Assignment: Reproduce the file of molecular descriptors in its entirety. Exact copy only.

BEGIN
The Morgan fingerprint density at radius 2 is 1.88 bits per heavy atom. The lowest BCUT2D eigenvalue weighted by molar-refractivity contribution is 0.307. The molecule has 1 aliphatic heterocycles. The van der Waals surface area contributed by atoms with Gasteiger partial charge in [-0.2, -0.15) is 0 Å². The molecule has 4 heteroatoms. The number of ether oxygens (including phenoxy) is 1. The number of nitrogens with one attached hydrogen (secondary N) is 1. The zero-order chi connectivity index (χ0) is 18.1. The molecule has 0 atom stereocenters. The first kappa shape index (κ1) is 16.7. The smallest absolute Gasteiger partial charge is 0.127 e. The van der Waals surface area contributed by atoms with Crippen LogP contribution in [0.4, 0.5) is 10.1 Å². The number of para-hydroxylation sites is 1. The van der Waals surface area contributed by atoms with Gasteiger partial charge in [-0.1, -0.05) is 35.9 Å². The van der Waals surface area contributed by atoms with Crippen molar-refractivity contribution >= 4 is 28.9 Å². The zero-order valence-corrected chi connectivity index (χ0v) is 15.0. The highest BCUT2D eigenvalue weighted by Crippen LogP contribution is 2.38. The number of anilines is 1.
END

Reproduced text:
The Morgan fingerprint density at radius 2 is 1.88 bits per heavy atom. The lowest BCUT2D eigenvalue weighted by molar-refractivity contribution is 0.307. The molecule has 1 aliphatic heterocycles. The van der Waals surface area contributed by atoms with Gasteiger partial charge in [-0.2, -0.15) is 0 Å². The molecule has 4 heteroatoms. The number of ether oxygens (including phenoxy) is 1. The number of nitrogens with one attached hydrogen (secondary N) is 1. The zero-order chi connectivity index (χ0) is 18.1. The molecule has 0 atom stereocenters. The first kappa shape index (κ1) is 16.7. The smallest absolute Gasteiger partial charge is 0.127 e. The van der Waals surface area contributed by atoms with Crippen LogP contribution in [0.4, 0.5) is 10.1 Å². The number of para-hydroxylation sites is 1. The van der Waals surface area contributed by atoms with Gasteiger partial charge in [-0.1, -0.05) is 35.9 Å². The van der Waals surface area contributed by atoms with Crippen molar-refractivity contribution >= 4 is 28.9 Å². The zero-order valence-corrected chi connectivity index (χ0v) is 15.0. The highest BCUT2D eigenvalue weighted by Crippen LogP contribution is 2.38. The number of anilines is 1.